In online sales, it’s ALL about the relationships

relationshipOf all the trends currently percolating in the world of local online revenue, none is more important for local account execs to understand than the growing importance of our relationships with our clients. Every good sales person intuitively knows this already, but the nature of that relationship is changing, and that’s what I want to address today.

We know from all the data that local is where its at in terms of advertising growth over the next five years. This is why Google, Yahoo and a host of other pureplay Internet companies are creating applications that enable commerce at the local level. They want a (big) piece of that pie, if not all of it. What these people understand — perhaps even more than we do — is that they lack an existing relationship with local advertisers, and so there’s an all-out war underway to find and exploit non-advertiser-originated relationships in the name of helping small and mid-sized businesses (SMBs) part with their advertising money.

Who has such a relationship? Well, we know about the Yellow Pages people, but how about companies like American Express? That’s right, American Express is leveraging its existing relationships with SMBs to introduce people to companies that are eager to teach businesses how to use the Web to conduct commerce (and take a cut of money spent, of course). This is a booming growth business, and we need to be paying attention, ‘lest some outsider come in and hijack our relationships with clients.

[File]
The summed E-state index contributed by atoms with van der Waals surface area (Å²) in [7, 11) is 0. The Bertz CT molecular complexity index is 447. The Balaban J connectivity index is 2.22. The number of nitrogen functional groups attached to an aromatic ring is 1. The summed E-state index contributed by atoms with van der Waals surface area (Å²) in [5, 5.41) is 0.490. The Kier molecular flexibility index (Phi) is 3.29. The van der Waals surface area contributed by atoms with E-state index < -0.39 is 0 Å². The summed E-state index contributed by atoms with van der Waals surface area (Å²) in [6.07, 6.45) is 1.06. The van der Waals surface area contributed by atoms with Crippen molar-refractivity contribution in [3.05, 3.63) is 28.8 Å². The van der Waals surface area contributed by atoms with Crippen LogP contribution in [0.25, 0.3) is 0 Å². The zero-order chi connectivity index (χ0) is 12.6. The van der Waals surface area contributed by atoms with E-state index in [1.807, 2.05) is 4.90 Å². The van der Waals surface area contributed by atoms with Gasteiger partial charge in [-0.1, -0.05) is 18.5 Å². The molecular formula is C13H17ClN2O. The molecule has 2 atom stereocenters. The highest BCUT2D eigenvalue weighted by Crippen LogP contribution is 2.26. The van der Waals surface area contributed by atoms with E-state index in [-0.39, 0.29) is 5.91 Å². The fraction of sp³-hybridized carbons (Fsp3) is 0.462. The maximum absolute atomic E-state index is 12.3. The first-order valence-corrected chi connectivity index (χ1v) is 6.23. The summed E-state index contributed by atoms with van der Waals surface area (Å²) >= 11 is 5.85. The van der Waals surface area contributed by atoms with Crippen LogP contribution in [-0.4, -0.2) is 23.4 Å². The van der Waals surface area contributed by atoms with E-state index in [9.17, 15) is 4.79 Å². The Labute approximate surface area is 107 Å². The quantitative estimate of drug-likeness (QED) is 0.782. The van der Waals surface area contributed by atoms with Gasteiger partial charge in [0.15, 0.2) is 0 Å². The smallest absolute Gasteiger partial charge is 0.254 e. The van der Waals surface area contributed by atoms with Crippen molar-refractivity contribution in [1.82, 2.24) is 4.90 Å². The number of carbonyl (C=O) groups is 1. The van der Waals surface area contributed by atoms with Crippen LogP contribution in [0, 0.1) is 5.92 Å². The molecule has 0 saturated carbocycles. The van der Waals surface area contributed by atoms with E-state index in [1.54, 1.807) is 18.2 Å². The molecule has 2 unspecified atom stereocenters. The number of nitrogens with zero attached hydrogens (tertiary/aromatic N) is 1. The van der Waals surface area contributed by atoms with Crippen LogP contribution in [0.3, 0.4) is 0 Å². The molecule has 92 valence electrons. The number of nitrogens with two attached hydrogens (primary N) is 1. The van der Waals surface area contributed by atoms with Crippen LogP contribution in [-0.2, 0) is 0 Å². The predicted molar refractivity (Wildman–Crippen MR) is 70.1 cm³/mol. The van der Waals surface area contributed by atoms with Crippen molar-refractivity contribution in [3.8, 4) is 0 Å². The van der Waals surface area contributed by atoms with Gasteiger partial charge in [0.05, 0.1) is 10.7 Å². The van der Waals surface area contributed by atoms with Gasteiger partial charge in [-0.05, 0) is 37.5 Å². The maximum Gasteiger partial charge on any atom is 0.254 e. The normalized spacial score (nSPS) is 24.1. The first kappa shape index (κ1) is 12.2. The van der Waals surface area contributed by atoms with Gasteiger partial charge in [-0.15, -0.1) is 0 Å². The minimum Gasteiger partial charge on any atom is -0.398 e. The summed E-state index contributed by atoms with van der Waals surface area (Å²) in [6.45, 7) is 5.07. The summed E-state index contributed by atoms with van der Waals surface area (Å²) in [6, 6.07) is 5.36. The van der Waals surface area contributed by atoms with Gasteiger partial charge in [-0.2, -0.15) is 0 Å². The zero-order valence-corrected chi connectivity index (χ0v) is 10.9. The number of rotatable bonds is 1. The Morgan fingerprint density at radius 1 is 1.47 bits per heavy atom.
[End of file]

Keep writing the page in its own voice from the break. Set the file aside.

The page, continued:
We keep this from happening by doing a better job than they do of offering a host of à la carte services that help SMBs do business via the Web. We become consultants, if you will, teaching everything from Search Engine Optimization (SEO) to how to use Google Analytics to how to use YouTube to help their business. We don’t do this for free, of course; we upsell them these services as a part of our portfolio, because we’re no longer just media companies selling advertising; we’re multimedia companies that enable commerce, and if that means helping clients use tools that don’t belong to us, then so be it. Better for us to be mining that relationship than for outside pureplays to come in a steal it.

“But this isn’t my job description,” I can hear throughout the land. Perhaps it isn’t, but it should be, and it behooves you to study, study, study, until you know as much as the next guy about how everything works online. Or hire us, and we’ll come in and teach you everything you’ll need to know.

The almost complete lack of understanding about all of this by local merchants is stunning, but it represents perhaps the greatest opportunity for generating serious online revenue at the local level. Somebody needs to teach the community how all this works, and we’d much rather that be a smart local media company than Google.

(Originally published in AR&D’s Media 2.0 Intel Newsletter)